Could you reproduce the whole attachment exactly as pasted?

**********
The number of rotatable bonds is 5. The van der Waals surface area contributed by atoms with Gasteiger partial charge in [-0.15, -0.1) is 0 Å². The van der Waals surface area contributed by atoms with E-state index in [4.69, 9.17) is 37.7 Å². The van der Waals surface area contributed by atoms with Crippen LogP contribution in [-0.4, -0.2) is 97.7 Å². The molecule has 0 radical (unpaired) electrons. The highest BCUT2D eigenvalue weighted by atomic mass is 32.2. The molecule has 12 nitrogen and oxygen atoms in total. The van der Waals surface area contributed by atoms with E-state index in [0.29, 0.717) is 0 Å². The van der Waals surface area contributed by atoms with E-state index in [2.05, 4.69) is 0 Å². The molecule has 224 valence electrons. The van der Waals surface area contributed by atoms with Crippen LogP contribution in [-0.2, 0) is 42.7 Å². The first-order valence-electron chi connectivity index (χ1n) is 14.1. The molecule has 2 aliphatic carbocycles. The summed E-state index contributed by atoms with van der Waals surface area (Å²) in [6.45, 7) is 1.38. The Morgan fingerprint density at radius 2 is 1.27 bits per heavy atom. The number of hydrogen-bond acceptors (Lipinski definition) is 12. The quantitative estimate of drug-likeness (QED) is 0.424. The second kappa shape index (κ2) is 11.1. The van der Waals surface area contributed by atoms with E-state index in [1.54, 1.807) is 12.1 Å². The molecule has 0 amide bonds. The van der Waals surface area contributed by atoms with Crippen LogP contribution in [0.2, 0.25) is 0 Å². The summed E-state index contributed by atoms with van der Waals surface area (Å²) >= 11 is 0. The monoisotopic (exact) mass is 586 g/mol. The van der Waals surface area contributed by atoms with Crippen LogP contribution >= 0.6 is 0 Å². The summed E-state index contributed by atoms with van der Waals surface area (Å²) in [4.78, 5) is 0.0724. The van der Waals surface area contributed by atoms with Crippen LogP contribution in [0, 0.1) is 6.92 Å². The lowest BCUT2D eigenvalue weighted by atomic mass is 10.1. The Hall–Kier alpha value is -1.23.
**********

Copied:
The number of rotatable bonds is 5. The van der Waals surface area contributed by atoms with Gasteiger partial charge in [-0.15, -0.1) is 0 Å². The van der Waals surface area contributed by atoms with E-state index in [4.69, 9.17) is 37.7 Å². The van der Waals surface area contributed by atoms with Crippen LogP contribution in [-0.4, -0.2) is 97.7 Å². The molecule has 0 radical (unpaired) electrons. The highest BCUT2D eigenvalue weighted by atomic mass is 32.2. The molecule has 12 nitrogen and oxygen atoms in total. The van der Waals surface area contributed by atoms with E-state index in [0.29, 0.717) is 0 Å². The van der Waals surface area contributed by atoms with E-state index in [2.05, 4.69) is 0 Å². The molecule has 224 valence electrons. The van der Waals surface area contributed by atoms with Crippen LogP contribution in [-0.2, 0) is 42.7 Å². The first-order valence-electron chi connectivity index (χ1n) is 14.1. The molecule has 2 aliphatic carbocycles. The summed E-state index contributed by atoms with van der Waals surface area (Å²) in [6.45, 7) is 1.38. The Morgan fingerprint density at radius 2 is 1.27 bits per heavy atom. The number of hydrogen-bond acceptors (Lipinski definition) is 12. The quantitative estimate of drug-likeness (QED) is 0.424. The second kappa shape index (κ2) is 11.1. The van der Waals surface area contributed by atoms with E-state index in [1.54, 1.807) is 12.1 Å². The molecule has 0 amide bonds. The van der Waals surface area contributed by atoms with Crippen LogP contribution in [0.2, 0.25) is 0 Å². The summed E-state index contributed by atoms with van der Waals surface area (Å²) >= 11 is 0. The monoisotopic (exact) mass is 586 g/mol. The van der Waals surface area contributed by atoms with Crippen LogP contribution >= 0.6 is 0 Å². The summed E-state index contributed by atoms with van der Waals surface area (Å²) in [4.78, 5) is 0.0724. The van der Waals surface area contributed by atoms with Crippen LogP contribution in [0, 0.1) is 6.92 Å². The lowest BCUT2D eigenvalue weighted by atomic mass is 10.1. The Hall–Kier alpha value is -1.23.